The recent accounts were outstanding. What they revealed about our club’s “cash in hand” position has been reported on, but the implications of it have not been widely explored.
We have £30 million in the bank, as a surplus which performs two major functions.
The first is of crucial importance and we ought not to overlook how significant it is. This is the protection it gives us against some possible future disaster. COVID should have taught us that this is more than possible. The world is a dangerous and scary place and any number of things can go wrong, and any number of calamities can befall us and the game.
Scottish football, in particular, faces a number of major challenges. Imagine sponsorship money tanks in light of Ibrox’s little game with the SPFL, as some of us are very concerned that it might.
I know that our rivals obsess over certain legal cases; it is highly probable that Celtic’s insurers are all over that issue, but if they are not this is the kind of cushion we need to be able to settle the matter one way or another.
That snatches away their greatest hope.
So that’s first. It protects us from cold winds, whichever direction they blow in from.
Although these things are unlikely they are possible … and we’ve learned that from a season and a half of total disruption due to the pandemic. It is a lesson we won’t soon forget.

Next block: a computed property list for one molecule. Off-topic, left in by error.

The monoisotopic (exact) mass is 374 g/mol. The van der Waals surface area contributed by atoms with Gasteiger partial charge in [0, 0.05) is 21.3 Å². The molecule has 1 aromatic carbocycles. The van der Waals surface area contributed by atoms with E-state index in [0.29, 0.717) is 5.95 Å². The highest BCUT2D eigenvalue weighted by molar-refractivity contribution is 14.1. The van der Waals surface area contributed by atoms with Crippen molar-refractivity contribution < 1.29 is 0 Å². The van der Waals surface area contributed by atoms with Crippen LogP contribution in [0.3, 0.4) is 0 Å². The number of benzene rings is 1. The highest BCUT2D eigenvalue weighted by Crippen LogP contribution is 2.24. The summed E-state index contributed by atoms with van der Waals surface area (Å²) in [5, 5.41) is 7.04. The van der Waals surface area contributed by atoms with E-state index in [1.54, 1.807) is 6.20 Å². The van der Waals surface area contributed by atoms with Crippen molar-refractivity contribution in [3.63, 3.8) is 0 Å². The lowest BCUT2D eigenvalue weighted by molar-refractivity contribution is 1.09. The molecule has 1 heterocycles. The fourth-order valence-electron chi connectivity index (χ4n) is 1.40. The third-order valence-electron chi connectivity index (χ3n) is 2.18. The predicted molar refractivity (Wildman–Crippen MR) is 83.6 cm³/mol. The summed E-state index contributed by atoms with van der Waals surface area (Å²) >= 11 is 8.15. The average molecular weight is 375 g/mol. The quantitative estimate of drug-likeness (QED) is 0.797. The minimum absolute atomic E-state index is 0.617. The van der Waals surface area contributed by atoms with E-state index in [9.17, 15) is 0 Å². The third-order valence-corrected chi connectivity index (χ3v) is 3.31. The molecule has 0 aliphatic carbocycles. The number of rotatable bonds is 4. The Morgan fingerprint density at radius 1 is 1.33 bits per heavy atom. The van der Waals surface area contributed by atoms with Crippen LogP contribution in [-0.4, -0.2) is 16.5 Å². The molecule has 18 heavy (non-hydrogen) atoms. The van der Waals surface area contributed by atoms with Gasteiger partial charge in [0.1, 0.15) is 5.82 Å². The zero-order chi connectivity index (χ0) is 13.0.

The other thing it affords us is the opportunity to invest further in critical infrastructure. This, in fact, is one of the things Michael Nicholson talked about in his CEO statement. And whilst on the surface some modest enhancements to the match-day experience might not necessarily get the pulse racing, we should not play them down either.
We know the club has been sitting on major infrastructure projects for a couple of years now, but there are two things that we need to remember in light of them. First, the initial outlay might be so large that the rewards would need to be big enough to justify it. And secondly, these projects would take years to stay paying off even if we started right now.
There’s an argument, of course, for saying they should have been begun years ago … that’s valid but it might well be that we didn’t have the wherewithal at that time.
Maybe we do now. Only those inside the club know that for sure.
There is one key area where there could be changes; the stadium capacity.
That pays dividends almost at once, and if we put another ten thousand seats on the capacity it would reap rewards in the millions from the day that the work was completed.
I know the bean-counters have looked at that. I know they have to be thinking about it.
The costs of doing it would be huge … but so would the potential rewards and they would be immediate and lasting. This has to be part of the thinking and at some point you really do think that we have to get real about it and take the plunge.
That £30 million is massive for us. It’s not just money sitting there doing nothing.
It gives us strength and it gives us options.
It is a triumph that we’ve managed to build such a war-chest and put a winning team on the park at the same time.